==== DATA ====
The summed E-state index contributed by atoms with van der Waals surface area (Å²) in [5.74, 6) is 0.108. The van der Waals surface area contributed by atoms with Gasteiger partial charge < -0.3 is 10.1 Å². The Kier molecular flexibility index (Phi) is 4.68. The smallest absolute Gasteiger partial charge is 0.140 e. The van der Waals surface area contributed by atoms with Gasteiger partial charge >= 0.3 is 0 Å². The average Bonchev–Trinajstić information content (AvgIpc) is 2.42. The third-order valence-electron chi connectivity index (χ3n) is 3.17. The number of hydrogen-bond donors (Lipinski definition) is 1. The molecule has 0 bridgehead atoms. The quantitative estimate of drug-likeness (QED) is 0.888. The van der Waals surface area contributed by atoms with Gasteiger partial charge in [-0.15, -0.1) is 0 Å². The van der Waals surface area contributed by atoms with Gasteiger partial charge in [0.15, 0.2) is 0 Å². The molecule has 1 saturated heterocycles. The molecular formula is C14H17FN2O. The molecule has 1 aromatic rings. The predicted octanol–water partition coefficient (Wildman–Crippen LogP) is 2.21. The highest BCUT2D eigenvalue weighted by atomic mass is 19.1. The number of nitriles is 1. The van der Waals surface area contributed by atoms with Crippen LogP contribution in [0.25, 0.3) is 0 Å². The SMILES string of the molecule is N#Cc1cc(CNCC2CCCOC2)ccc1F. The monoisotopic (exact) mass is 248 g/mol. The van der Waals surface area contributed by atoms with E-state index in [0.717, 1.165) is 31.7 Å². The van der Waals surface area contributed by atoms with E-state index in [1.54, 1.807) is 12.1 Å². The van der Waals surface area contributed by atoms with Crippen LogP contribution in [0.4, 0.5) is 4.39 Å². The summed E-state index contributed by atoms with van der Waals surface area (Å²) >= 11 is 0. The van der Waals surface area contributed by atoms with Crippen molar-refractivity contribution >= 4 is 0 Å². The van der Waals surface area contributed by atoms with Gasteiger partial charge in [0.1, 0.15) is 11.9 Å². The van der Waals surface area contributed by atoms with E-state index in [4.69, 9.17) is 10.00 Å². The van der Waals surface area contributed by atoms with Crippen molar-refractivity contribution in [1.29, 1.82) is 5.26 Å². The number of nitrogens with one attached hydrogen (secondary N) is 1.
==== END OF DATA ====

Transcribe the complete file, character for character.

The summed E-state index contributed by atoms with van der Waals surface area (Å²) in [5.74, 6) is 0.108. The van der Waals surface area contributed by atoms with Gasteiger partial charge < -0.3 is 10.1 Å². The Kier molecular flexibility index (Phi) is 4.68. The smallest absolute Gasteiger partial charge is 0.140 e. The van der Waals surface area contributed by atoms with Gasteiger partial charge >= 0.3 is 0 Å². The average Bonchev–Trinajstić information content (AvgIpc) is 2.42. The third-order valence-electron chi connectivity index (χ3n) is 3.17. The number of hydrogen-bond donors (Lipinski definition) is 1. The molecule has 0 bridgehead atoms. The quantitative estimate of drug-likeness (QED) is 0.888. The van der Waals surface area contributed by atoms with Gasteiger partial charge in [-0.15, -0.1) is 0 Å². The van der Waals surface area contributed by atoms with Gasteiger partial charge in [0.15, 0.2) is 0 Å². The molecule has 1 saturated heterocycles. The molecular formula is C14H17FN2O. The molecule has 1 aromatic rings. The predicted octanol–water partition coefficient (Wildman–Crippen LogP) is 2.21. The highest BCUT2D eigenvalue weighted by atomic mass is 19.1. The number of nitriles is 1. The van der Waals surface area contributed by atoms with Crippen LogP contribution in [0.25, 0.3) is 0 Å². The SMILES string of the molecule is N#Cc1cc(CNCC2CCCOC2)ccc1F. The monoisotopic (exact) mass is 248 g/mol. The van der Waals surface area contributed by atoms with E-state index in [0.717, 1.165) is 31.7 Å². The van der Waals surface area contributed by atoms with E-state index in [1.54, 1.807) is 12.1 Å². The van der Waals surface area contributed by atoms with Crippen LogP contribution in [0.4, 0.5) is 4.39 Å². The summed E-state index contributed by atoms with van der Waals surface area (Å²) >= 11 is 0. The van der Waals surface area contributed by atoms with Crippen molar-refractivity contribution >= 4 is 0 Å². The van der Waals surface area contributed by atoms with Gasteiger partial charge in [0.1, 0.15) is 11.9 Å². The van der Waals surface area contributed by atoms with E-state index in [4.69, 9.17) is 10.00 Å². The van der Waals surface area contributed by atoms with Crippen molar-refractivity contribution in [1.29, 1.82) is 5.26 Å². The number of nitrogens with one attached hydrogen (secondary N) is 1.